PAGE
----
Glengarry’s connections on all fronts
On Thursday, October 31, 1918, a young woman from Greenfield in Glengarry died at the Rock Island Post Hospital in Illinois.
Nursing Sister Janet McIntosh was a Red Cross nurse on active duty who had been posted to the American military hospital and succumbed to the 1918 Spanish flu pandemic. She was 34.
The daughter of Mr. and Mrs. D.J. McIntosh, Miss McIntosh was accorded full military honours in Rock Island and her remains were interred at Greenfield November 4, 1918.
The Red Cross War Memorial in Lancaster and the Glengarry Cenotaph in Alexandria both bear her name.
Miss McIntosh was among approximately 60 Canadian nurses who died during the First World War as a result of illness or from direct action. A total of 3,141 women served with the Canadian Army Medical Corps during the 5 years of the First World War.
Another local nurse who served was Jessie Maude McLennan from Lancaster, who survived serious trench fever after being posted to a Canadian military hospital in the ancient Balkan city of Salonika, now called Thessaloniki in Greece.
Three other Glengarry nurses joined the U.S. army -- Alena MacDonald, Alma Lighthall, and Catherine Gelineau who was from Quigley’s Corners (Lochiel Hamlet). Edith Rayside from Lancaster had an impressive role in the war, being promoted to Matron-in-Chief in Canada.
Glengarry’s nurses in service during the First World War served as the introduction to the “Glengarry Connections” segment of local historian Robin Flockton’s talk, “Glengarry Connections on all fronts: St. Lucia to Siberia, 19141919,” at a recent special meeting and dinner hosted by the Glengarry Historical Society at the Royal Canadian Legion branch 544 in Lancaster.
The evening commemorated 100 years since the end of The Great War and included artifacts brought for the evening by members of the audience and the Glengarry Nor’Westers and Loyalist Museum in Williamstown. The event also included a talk by Leon Chamois, Senior Curator of the SD&G Highlanders’ Regimental Museum in Cornwall who brought along a very interesting artifact from the museum’s collection to illustrate his discussion of the SD&G Highlanders and the First World War. Mr. Chamois explained that the 59th Stormont and Glengarry Militia Regiment was placed on active service on 6 August 1914 for local protection duties only because Sir Sam Hughes, Canada's irascible and combative Minister of Militia and Defence from October 1911 to November 1916, who organized the Canadian Expeditionary Force, determined that Canada’s existing militia units would not go to war.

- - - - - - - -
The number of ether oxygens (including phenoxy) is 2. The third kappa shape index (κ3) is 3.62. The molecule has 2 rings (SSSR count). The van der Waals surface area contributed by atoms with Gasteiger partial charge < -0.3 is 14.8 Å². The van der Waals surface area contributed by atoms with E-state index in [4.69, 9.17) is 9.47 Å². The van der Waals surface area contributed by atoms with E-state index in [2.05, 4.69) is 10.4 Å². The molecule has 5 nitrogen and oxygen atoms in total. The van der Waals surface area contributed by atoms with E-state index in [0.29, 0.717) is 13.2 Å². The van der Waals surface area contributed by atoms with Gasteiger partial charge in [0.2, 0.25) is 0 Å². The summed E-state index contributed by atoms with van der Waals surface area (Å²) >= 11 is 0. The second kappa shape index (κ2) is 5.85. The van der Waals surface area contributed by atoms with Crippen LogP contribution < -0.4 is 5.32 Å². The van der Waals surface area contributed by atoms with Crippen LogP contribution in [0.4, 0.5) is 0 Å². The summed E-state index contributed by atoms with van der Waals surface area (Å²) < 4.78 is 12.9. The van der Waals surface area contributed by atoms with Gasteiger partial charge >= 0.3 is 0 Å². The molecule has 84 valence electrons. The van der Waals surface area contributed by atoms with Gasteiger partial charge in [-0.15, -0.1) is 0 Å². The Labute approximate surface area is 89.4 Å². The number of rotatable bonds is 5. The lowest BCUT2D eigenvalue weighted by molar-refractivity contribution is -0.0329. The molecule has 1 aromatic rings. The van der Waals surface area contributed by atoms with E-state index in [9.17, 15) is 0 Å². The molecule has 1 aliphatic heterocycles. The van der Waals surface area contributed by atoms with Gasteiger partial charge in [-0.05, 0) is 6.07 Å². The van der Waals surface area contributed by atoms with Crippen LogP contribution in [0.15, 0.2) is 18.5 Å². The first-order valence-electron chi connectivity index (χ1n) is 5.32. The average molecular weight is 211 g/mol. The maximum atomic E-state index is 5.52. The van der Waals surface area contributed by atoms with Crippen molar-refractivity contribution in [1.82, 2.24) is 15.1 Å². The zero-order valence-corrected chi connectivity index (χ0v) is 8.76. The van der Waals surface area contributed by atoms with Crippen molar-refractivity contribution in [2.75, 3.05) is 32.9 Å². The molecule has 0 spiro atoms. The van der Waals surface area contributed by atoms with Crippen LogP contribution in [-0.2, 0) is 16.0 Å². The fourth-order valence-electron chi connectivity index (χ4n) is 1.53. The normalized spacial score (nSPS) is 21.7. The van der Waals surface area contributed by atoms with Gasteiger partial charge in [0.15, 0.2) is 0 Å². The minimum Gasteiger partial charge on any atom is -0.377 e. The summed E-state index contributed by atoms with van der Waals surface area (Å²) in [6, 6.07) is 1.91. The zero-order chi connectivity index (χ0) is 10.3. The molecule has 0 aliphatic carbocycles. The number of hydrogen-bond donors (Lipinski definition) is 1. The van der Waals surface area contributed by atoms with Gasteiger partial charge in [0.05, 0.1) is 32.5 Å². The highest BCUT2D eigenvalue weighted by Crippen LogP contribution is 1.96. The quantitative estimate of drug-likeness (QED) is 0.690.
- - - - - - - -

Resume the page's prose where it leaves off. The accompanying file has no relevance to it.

Instead, Sam Hughes created an entire duplicate system of overseas battalions to the great disappointment of Canadian permanent force militia who yearned to join forces overseas. “We were the 59th Stormont and Glengarry because Dundas was in the next militia unit,” explained Mr. Chamois. “We thought we were going to war. Instead Hughes determined that be the 154th Overseas Battalion, CEF, would be raised in our area.”
The 154th would be raised in Stormont, Dundas and Glengarry.
“This was a slap in the face to a lot of people,” said Mr, Chamois, “Because it was essentially ignoring the entire existing military system.” To further complicate the matter, it became apparent that they were sending the numbered battalions overseas numerically, not an encouraging situation for the 154th who saw some members rush to enlist in other lower numbered overseas battalions.
At this point, Mr. Chamois asked two volunteers to carefully unfold and bring forth an artifact, a silk flag that had been commissioned by the Imperial Order of the Daughters of the Empire (IODE) when war was declared.
“You can see that there is something that doesn’t seem right,” said Mr. Chamois. And indeed, it’s obvious that the word Dundas has been added later to the 154th’s flag, squeezed diagonally between the existing Stormont and Glengarry. “It’s because when the 59th went to war, Dundas was thrown in,” said Mr. Chamois. “By the way, when I give this talk in Dundas, it’s entirely different,” said Mr. Chamois to loud laughter from the room. Robin Flockton continues to do excellent research on Glengarry history and his talk October 18 was no exception. Mr. Flockton’s talk was a tour of the “Forgotten Fronts of the Great War” with connections to Glengarry whenever possible. It was a thorough talk, filled with anecdotes, and perhaps surprising to some in the room, among the 1,600 men and women who left the peace and quiet of Glengarry and spread across the world between 1914 and 1918, some found themselves in theatres of The Great War far from the Western Front -- Macedonia, Serbia, Mesopotamia, the Eastern Front, the Caucasus, the North Russian Expeditionary Force and the Siberian Expeditionary Force. The event took place at the Royal Canadian Legion branch 544 Lancaster which donated the hall for the event and was presented by the Glengarry Historical Society.
IMPORTANT EMBLEM: Volunteers Duncan McRae and Owen Robertson, both from Bainsville, hold an important artifact from the SD&G Highlanders’ Regimental Museum in Cornwall, a silk flag commissioned by the Imperial Order of the Daughters of the Empire for the 59th Stormont and Glengarry Battalion of Infantry that had to be changed to have Dundas added after the 154th Overseas Battalion began recruiting in Dundas. In front is Leon Chamois, Senior Curator of the SD&G Highlanders’ Regimental Museum in Cornwall who brought the flag.